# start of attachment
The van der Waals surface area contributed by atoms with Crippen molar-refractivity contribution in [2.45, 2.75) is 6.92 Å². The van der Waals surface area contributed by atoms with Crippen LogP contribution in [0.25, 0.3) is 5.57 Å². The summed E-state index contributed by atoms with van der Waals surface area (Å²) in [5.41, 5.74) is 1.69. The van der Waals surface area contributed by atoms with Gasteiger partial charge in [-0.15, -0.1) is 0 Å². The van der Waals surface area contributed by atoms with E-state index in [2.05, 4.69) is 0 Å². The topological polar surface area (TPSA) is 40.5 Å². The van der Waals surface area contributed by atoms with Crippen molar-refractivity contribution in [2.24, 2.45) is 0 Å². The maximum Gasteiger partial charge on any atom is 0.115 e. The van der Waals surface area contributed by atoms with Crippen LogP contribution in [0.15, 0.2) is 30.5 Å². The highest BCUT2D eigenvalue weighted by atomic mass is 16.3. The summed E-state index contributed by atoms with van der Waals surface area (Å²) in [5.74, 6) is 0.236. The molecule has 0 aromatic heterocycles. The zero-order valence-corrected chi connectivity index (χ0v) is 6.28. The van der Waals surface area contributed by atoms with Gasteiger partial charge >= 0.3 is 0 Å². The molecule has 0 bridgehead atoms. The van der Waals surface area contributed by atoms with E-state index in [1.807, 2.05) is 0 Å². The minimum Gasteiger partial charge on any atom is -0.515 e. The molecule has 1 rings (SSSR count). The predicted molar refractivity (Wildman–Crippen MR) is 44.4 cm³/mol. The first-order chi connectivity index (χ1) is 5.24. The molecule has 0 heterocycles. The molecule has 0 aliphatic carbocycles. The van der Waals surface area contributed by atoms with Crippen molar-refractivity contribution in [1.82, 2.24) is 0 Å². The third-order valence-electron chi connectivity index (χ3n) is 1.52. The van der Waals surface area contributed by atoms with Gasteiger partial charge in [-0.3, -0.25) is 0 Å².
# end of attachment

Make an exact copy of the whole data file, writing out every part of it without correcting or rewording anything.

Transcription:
The van der Waals surface area contributed by atoms with Crippen molar-refractivity contribution in [2.45, 2.75) is 6.92 Å². The van der Waals surface area contributed by atoms with Crippen LogP contribution in [0.25, 0.3) is 5.57 Å². The summed E-state index contributed by atoms with van der Waals surface area (Å²) in [5.41, 5.74) is 1.69. The van der Waals surface area contributed by atoms with Gasteiger partial charge in [-0.15, -0.1) is 0 Å². The van der Waals surface area contributed by atoms with E-state index in [2.05, 4.69) is 0 Å². The topological polar surface area (TPSA) is 40.5 Å². The van der Waals surface area contributed by atoms with Crippen molar-refractivity contribution in [2.24, 2.45) is 0 Å². The maximum Gasteiger partial charge on any atom is 0.115 e. The van der Waals surface area contributed by atoms with Crippen LogP contribution in [0.15, 0.2) is 30.5 Å². The highest BCUT2D eigenvalue weighted by atomic mass is 16.3. The summed E-state index contributed by atoms with van der Waals surface area (Å²) in [5.74, 6) is 0.236. The molecule has 0 aromatic heterocycles. The zero-order valence-corrected chi connectivity index (χ0v) is 6.28. The van der Waals surface area contributed by atoms with Gasteiger partial charge >= 0.3 is 0 Å². The molecule has 0 bridgehead atoms. The van der Waals surface area contributed by atoms with E-state index in [1.807, 2.05) is 0 Å². The minimum Gasteiger partial charge on any atom is -0.515 e. The molecule has 1 rings (SSSR count). The predicted molar refractivity (Wildman–Crippen MR) is 44.4 cm³/mol. The first-order chi connectivity index (χ1) is 5.24. The molecule has 0 heterocycles. The molecule has 0 aliphatic carbocycles. The van der Waals surface area contributed by atoms with Crippen molar-refractivity contribution in [1.82, 2.24) is 0 Å². The third-order valence-electron chi connectivity index (χ3n) is 1.52. The van der Waals surface area contributed by atoms with Gasteiger partial charge in [-0.3, -0.25) is 0 Å².